Memes come and go quickly on the internet, but there is still wisdom to be gained from one that made the rounds a few years ago.
‘YOLO’ stood for ‘You only live once,’ and it was mainly used to inspire people to try new activities, from taking a cooking class to skydiving. Others have used it to justify dangerous or illegal acts of stupidity. As someone once astutely observed, it is the carpe diem for idiots.
That said, within the context of job search and one’s career, the spirit of YOLO should not be lost or ignored entirely. In the course of my day job, I meet and speak with numerous candidates in various stages of their careers: from the budding post-grad to the wily veteran. Next to candidates not knowing what they want to pursue as a career, a common theme I encounter is the underlying yet profound regret of not chasing one’s ideal job or passion. Unfortunately, the majority of professionals are dissatisfied with their current job and careers yet choose to do nothing about it.
Besides being a headhunter, I occasionally play the role of job coach and counselor. And there are a lot of people out there who have scars, disappointment, and frustration from staying the course with a bad job, company, and career path. It's easy to choose the status quo and not make a much-needed career change for various reasons: it’s too risky; the timing isn’t right; it doesn't pay enough, or it is just too late for a course correction.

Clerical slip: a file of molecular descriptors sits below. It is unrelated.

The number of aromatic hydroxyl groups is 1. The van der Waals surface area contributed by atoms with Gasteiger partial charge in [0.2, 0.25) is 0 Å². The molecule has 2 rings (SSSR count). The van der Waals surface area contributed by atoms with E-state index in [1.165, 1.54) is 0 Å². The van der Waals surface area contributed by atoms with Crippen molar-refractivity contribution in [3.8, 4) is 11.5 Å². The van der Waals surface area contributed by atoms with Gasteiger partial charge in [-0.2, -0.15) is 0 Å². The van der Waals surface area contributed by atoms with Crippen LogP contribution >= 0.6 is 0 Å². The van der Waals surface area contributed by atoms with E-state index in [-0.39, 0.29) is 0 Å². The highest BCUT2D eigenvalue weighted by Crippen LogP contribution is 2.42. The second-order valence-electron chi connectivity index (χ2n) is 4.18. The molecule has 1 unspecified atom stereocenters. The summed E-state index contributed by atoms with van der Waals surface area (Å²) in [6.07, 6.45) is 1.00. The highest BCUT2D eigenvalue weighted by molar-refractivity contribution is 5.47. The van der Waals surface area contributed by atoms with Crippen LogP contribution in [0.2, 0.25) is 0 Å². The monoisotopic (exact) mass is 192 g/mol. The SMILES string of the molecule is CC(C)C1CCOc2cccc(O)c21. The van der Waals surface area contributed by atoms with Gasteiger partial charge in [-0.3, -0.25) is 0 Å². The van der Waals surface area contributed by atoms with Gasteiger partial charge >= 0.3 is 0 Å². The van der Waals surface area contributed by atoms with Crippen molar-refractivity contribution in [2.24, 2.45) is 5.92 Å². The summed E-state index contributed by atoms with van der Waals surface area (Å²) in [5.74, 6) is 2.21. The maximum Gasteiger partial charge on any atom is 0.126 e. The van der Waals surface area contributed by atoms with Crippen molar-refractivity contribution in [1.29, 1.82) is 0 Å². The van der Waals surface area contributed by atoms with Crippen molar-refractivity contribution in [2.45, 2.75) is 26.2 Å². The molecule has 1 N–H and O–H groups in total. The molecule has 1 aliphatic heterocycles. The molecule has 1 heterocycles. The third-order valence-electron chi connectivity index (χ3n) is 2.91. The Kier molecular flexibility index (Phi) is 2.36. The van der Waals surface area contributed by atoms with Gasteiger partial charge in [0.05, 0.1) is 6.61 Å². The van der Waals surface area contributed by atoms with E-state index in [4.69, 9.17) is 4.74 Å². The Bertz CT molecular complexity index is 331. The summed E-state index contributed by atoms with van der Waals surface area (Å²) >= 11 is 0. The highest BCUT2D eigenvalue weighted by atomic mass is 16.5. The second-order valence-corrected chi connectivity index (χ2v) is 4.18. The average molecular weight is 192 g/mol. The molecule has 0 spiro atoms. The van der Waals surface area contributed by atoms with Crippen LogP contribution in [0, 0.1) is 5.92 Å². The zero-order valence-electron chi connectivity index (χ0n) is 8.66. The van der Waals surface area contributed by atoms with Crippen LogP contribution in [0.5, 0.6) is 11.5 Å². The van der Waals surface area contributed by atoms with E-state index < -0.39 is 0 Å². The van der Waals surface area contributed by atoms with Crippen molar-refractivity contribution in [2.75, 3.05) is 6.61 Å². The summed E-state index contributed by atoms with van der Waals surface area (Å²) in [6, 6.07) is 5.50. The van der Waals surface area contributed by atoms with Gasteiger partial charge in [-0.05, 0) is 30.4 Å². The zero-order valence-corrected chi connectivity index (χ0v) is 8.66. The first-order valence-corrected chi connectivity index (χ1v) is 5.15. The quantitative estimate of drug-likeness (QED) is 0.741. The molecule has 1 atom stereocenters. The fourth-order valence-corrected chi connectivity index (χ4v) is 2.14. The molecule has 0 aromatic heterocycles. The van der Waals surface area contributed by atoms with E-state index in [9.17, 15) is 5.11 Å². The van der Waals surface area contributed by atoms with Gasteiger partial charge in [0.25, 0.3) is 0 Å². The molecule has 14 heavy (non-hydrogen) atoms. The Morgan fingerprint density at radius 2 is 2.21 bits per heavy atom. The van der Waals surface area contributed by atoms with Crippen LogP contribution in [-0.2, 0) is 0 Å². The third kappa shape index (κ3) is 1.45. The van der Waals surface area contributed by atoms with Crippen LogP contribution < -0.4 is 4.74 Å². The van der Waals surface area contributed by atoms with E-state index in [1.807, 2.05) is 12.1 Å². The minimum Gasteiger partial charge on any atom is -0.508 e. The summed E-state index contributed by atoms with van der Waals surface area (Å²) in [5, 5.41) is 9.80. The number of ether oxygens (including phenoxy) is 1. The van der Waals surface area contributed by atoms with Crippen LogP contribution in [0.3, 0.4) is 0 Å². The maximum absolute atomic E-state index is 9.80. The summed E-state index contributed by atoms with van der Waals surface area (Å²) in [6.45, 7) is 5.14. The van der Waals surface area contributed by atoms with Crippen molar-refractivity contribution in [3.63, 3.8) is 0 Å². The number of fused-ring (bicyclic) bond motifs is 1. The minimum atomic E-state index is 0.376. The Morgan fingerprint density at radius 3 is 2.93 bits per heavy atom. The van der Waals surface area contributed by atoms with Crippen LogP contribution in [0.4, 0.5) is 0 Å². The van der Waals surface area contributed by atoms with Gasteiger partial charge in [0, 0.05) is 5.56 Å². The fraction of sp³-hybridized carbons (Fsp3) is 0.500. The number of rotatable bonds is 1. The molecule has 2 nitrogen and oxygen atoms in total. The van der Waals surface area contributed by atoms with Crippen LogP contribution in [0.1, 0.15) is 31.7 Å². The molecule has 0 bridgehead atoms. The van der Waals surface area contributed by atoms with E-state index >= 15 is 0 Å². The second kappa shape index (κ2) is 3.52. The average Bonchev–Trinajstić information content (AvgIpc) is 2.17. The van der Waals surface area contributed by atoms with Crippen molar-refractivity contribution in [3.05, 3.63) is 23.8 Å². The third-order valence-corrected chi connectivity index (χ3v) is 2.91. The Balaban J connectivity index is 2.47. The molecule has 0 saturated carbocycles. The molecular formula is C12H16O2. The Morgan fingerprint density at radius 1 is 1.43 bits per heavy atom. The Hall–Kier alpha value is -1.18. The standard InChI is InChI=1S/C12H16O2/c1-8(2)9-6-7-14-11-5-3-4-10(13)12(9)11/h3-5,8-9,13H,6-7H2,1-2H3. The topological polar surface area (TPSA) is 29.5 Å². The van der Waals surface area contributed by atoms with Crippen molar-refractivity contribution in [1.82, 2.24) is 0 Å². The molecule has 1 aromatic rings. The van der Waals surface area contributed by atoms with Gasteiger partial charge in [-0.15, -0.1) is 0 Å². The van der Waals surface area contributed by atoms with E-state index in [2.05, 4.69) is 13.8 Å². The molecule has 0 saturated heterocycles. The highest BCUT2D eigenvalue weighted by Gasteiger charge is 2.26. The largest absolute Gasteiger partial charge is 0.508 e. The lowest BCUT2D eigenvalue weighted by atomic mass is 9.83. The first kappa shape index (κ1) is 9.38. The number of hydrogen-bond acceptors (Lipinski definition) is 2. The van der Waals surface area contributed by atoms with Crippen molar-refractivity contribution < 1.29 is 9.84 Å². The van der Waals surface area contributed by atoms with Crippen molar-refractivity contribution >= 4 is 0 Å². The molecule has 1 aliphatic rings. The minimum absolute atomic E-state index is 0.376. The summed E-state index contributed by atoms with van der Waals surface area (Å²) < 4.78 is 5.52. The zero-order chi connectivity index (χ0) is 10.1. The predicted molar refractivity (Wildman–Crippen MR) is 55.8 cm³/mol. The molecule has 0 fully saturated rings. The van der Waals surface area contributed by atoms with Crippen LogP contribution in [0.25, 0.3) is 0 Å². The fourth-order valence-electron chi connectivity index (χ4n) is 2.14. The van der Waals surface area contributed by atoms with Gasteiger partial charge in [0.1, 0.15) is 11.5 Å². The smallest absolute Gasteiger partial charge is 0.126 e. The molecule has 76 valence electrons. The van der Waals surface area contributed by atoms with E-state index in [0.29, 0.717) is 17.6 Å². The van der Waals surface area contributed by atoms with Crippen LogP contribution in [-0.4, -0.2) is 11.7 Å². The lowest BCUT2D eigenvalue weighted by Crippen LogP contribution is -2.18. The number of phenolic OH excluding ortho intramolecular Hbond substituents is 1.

Unfortunately, candidates make the Big Decision only after being laid off or hitting rock bottom. By then it can be too difficult to make a change.
The point of this blog is you shouldn't have to wait that long. And if you do, every action and career decision you make that prolongs the inevitable and takes you away from your ideal job is one that will make your course correction that much more challenging.
The butterfly effect on your professional life is greater than you think and shouldn't be underestimated. The cumulative skills, experience, and subject-matter expertise you gain as a professional will shape your growth, career path, and ultimately your prosperity and happiness. Every job you take will either position you for success or brand you in an undesirable way.
If you are currently on the cusp of a major career decision, make it count. Step out of the mentality of thinking tactically. Do not take a job to simply pay the bills or because it falls into your lap. You can't do anything about the jobs you've held so far, but moving forward you can determine the kind of career you want to have and strategically base your decisions accordingly.
When it comes to how you make a living, your mental calculus should ultimately include how to move the needle of happiness. What do you want to do and where do you want to be? If you are genuinely unhappy or dissatisfied with your job, start taking your career seriously and have the courage to pursue your dreams, whatever they may be. Life really is too short to grind away at a job or company you don’t enjoy or that treats you poorly. The change will do you good. And perhaps you will make one recruiter smile knowing there is one less disgruntled candidate out there.